Tuesday, January 22, 2008

Legacy software and code coverage

According to Michael Feathers, software is considered legacy if it does not have automated tests supporting it. And, not surprisingly, there are (too) many legacy applications out there. And that raises a couple of questions: how do you change legacy code? yes, but how do you change it without feeling the urge to update your cv? Mr Feathers gives a lot of hints on changing code and dependencies-breaking techniques, presenting you with different problems and possible (and tested, of cours) approaches.
At the moment I am working on an "inherited" old (and, yes, legacy of course) application for which I'll have to check several chapters of Feather's book: I can't get this class into a test harness, I can't run this method in a test harness, dependencies on libraries are killing me, my application is all API calls, my project is not object oriented how do I make safe changes, this class is too big and I don't want it to get any bigger, I'm changin the same code all over the place, I need to change a monster method and I can't write tests for it, how do I know that I'm not breaking anything, and so on and so forth.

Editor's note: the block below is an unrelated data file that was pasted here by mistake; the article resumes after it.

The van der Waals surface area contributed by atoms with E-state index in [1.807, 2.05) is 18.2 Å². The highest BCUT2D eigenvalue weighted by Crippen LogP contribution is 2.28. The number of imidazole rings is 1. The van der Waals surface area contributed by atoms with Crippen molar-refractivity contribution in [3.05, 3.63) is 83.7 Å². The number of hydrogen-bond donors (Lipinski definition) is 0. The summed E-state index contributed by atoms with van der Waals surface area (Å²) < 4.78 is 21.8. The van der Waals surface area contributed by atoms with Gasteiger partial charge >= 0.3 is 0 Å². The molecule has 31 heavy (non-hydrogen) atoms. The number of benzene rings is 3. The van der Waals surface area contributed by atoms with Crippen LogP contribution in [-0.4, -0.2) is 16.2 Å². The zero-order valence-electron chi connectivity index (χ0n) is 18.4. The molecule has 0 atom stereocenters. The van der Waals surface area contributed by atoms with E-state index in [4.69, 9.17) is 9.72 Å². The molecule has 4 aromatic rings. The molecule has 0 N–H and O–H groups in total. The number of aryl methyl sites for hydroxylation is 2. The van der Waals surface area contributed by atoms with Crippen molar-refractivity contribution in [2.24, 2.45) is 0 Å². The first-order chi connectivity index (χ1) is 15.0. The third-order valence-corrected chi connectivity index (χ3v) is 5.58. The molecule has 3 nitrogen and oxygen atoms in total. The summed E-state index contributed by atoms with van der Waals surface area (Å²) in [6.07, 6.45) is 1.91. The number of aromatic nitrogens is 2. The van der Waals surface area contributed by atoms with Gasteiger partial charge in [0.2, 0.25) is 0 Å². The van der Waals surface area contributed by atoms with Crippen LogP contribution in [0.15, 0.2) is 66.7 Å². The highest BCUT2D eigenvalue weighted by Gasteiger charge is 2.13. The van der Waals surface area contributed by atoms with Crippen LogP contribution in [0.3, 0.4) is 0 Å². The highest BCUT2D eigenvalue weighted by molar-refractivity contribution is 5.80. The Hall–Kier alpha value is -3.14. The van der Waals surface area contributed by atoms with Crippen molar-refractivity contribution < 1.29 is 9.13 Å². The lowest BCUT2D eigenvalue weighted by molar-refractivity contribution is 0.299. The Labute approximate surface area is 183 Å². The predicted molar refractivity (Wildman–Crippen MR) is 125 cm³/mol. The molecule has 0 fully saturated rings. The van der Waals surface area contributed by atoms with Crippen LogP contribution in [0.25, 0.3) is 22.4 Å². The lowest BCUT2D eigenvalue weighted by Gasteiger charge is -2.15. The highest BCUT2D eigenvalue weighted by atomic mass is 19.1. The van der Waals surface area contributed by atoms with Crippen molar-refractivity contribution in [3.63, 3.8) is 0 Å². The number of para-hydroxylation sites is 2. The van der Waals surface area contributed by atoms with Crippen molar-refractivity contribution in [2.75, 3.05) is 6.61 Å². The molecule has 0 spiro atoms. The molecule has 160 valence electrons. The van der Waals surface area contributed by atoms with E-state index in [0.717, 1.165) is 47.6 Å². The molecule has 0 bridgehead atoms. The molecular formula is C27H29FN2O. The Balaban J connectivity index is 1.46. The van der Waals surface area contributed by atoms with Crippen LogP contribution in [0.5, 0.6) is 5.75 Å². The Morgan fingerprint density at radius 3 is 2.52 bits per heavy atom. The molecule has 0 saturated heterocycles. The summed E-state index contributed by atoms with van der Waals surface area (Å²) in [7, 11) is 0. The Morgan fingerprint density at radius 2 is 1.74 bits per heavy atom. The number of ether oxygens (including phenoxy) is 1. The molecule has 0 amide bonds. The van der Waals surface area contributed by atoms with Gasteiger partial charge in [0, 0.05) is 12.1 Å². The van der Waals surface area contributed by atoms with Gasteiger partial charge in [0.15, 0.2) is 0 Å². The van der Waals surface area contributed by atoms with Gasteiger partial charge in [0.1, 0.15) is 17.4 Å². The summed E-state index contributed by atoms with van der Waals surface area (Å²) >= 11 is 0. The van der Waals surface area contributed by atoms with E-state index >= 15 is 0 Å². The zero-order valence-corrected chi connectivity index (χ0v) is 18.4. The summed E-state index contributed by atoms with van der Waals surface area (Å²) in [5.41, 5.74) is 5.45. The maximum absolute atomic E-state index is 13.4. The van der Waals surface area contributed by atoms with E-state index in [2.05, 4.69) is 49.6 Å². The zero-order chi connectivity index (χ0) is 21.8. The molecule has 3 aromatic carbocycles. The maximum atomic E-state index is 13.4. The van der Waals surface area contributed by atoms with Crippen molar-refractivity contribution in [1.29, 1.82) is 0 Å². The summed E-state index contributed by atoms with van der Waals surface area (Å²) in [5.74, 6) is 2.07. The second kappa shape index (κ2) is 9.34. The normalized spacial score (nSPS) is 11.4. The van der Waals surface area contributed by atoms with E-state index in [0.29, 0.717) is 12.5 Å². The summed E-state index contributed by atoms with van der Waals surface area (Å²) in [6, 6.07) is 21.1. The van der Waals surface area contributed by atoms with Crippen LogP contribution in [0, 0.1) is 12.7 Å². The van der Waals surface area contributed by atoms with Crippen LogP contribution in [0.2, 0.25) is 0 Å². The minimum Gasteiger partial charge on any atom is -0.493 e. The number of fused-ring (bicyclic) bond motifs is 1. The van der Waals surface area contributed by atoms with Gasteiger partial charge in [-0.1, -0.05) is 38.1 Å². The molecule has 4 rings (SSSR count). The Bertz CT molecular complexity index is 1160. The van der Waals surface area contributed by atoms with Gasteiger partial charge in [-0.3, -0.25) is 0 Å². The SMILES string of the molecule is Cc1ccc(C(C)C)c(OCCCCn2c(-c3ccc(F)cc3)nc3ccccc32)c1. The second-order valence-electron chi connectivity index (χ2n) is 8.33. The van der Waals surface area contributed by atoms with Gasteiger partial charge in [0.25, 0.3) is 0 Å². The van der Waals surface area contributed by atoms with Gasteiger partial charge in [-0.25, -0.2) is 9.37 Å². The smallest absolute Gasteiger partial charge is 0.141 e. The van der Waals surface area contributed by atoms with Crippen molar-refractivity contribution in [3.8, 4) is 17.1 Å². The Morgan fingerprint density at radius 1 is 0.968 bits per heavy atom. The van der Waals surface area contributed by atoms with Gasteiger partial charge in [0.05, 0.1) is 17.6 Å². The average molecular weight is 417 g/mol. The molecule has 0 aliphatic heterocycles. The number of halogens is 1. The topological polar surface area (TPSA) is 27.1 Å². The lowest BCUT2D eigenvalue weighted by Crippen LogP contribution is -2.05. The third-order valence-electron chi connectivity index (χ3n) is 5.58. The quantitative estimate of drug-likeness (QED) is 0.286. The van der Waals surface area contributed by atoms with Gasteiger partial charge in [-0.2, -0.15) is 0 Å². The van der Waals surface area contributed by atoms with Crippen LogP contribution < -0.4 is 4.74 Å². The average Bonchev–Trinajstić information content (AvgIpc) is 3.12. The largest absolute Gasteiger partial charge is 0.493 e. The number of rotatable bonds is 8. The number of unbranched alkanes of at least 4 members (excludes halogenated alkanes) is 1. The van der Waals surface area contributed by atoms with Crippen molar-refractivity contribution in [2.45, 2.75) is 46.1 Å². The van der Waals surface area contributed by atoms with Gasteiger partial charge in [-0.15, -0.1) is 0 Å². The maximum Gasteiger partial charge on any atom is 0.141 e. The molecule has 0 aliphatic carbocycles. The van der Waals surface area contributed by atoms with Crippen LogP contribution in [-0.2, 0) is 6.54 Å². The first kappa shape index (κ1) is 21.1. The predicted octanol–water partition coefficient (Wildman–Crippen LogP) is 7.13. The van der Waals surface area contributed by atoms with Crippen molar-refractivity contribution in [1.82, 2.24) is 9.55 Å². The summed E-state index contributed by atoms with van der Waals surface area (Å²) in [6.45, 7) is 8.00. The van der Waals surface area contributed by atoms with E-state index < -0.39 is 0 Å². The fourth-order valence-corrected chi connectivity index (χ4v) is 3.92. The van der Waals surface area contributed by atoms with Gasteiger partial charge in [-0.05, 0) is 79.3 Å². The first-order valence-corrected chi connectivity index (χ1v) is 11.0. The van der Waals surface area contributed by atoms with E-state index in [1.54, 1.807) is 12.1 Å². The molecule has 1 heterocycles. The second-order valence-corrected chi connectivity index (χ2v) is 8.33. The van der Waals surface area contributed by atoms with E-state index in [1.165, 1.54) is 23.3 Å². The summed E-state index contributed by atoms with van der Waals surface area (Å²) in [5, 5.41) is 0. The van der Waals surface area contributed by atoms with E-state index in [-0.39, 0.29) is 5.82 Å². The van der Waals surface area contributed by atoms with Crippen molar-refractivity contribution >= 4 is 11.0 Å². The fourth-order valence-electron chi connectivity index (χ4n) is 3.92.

So... where to start from? The answer is quite simple: I have to write tests. OK, that was easy. Which tests should I write first? short question, long answer. Long story short: check the book for that. But how do I know what's covered and what's not? Thanks to Fabrizio I've discovered Cobertura, a test coverage tool which instruments the bytecode of your classes and produces reports about, well you guessed, test coverage; you can see a sample report here. Fabrizio shows how to integrate Cobertura in NetBeans, which happens to be my favorite IDE. I did it and... well... I have quite a lot of work ahead, but at least I have a new tool.

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